New Challenges and Ways of Seeing the World

Elizabeth Collins, Fulbright Ambassador
Professor, Department of Classics and World Religions at Ohio University
September-December 2002 Fulbright Scholar to Indonesia

In 1994, I was interviewing student leaders and activists in the Legal Aid Society (LBH) and environmental NGO WALHI in South Sumatra for my book, Indonesia Betrayed: How Development Failed. By 1997, the activists were caught up in the pro-democracy movement that brought down the New Order of General Suharto a year later. Their excitement and hope for change was contagious, and I realized that my book needed a broader focus. When I became eligible for sabbatical, I applied for a Fulbright grant that would allow me to see whether ‘development’ projects were improved by more democratic and decentralized governance. In 2002-2003, I returned to South Sumatra and reached out to my old contacts. Soon NGO activists began gathering at my house in Palembang. We interviewed farmers involved in land conflicts with palm oil companies, people facing pollution from a pulp and paper factory owned by an international corporation, and newly elected district and provincial officials.

I also taught at the National Islamic University in Jakarta for the first six months of my Fulbright. This was in response to a request from the Rector, Pak Azyumardi Azra, a scholar and engaged intellectual who was a leader of the movement to promote more liberal interpretations of Islam in Indonesia. The teaching proved to be a fantastic opportunity to learn about the political views of Islamic student activists. When the Bali bombing happened in October 2002, my students were convinced the CIA was involved. Their sources of information were extremist websites and Sabili, a magazine promoting jihad. Together we explored biases in both Western and Islamic media, and I learned at least as much as my students did. When I returned to Ohio University I was able to integrate new perspectives on Islamism into my teaching.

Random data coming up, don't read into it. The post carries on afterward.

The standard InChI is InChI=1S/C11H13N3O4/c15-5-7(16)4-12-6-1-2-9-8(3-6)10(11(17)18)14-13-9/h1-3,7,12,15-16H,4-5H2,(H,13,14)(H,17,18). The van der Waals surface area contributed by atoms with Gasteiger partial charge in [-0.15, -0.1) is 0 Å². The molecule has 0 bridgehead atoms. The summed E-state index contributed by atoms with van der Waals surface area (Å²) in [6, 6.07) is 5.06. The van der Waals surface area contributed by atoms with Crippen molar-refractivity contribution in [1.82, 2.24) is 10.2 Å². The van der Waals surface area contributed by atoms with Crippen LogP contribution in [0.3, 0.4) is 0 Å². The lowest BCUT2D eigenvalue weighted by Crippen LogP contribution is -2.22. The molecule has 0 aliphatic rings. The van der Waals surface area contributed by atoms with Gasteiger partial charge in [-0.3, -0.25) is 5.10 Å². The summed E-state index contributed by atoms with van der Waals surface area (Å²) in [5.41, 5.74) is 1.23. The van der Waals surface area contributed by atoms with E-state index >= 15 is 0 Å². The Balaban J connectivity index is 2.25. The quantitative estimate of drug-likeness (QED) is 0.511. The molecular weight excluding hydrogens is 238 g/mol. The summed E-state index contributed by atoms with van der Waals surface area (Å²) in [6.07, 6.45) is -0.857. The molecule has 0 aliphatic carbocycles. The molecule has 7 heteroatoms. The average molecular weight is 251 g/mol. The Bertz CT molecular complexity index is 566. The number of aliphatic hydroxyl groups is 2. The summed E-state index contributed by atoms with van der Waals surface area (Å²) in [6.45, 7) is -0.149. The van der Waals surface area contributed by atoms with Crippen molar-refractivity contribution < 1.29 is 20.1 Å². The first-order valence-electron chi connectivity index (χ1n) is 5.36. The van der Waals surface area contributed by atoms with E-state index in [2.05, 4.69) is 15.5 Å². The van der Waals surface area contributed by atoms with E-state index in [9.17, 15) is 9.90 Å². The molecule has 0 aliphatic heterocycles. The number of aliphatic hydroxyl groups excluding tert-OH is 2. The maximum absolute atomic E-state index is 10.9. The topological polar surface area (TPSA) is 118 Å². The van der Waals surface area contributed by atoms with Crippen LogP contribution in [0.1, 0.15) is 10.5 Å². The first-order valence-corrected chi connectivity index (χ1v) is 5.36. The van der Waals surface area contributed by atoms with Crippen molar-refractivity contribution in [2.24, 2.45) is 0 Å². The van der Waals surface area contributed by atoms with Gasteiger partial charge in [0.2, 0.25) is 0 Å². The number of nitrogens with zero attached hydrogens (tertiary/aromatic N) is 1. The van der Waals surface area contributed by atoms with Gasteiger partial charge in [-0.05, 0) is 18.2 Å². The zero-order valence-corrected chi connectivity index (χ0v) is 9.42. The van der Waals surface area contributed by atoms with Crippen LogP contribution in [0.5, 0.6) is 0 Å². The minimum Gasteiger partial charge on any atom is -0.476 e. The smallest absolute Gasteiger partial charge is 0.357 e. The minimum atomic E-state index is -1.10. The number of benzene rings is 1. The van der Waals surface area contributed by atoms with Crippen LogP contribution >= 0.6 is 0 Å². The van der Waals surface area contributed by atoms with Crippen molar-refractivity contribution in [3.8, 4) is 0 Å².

During my Fulbright year, I also continued to work with Yaysan Nurani Dunia (YND). After violent conflicts broke out between Muslims and Christians in eastern Indonesia in 1999, Imam Prasodjo, a professor at Universitas Indonesia and former Fulbright grantee in the United States, invited me to go to Buton in 2000 to report on refugees from the conflict. Inspired by what we saw there, we formed YND using existing networks of activist students to get aid to victims quickly and directly. YND has now rebuilt more than 15 schools in conflict areas and in parts of Aceh devastated by the 2004 tsunami. Students from Ohio University have gone to work as volunteer interns at Nurani Dunia and Indonesian students at OU have raised money for YND projects. My work with Imam Prasodjo also led to a successful application for a Ohio University-Universitas Indonesia partnership grant from the U.S. Department of State for training-of-trainer workshops on conflict management and democratic dialogue.

Since I began my research in Indonesia more than ten years ago, several of the activist students I worked with in South Sumatra have gone on to graduate work outside of Indonesia. Two completed MA degrees at Ohio University and now work on economic justice issues for the UNDP and as consultants for INGOs. Another has an advanced degree from Korea and serves on the National Human Rights Commission. A fourth started the first Women’s NGO in South Sumatra, which has a safe house and runs anti-rape workshops. Another earned a Ph.D. at Ohio University and is now a consultant on gender programs for the United Nations. Several students from the National Islamic University also came to OU. They have since returned to teach there. We jokingly call our community of Indonesian OU alumni the ‘OU Mafia,’ boasting 93 members on Facebook. To have worked with these Indonesian activists and see the results of their commitment to making Indonesia more democratic has been one of the best experiences of my life.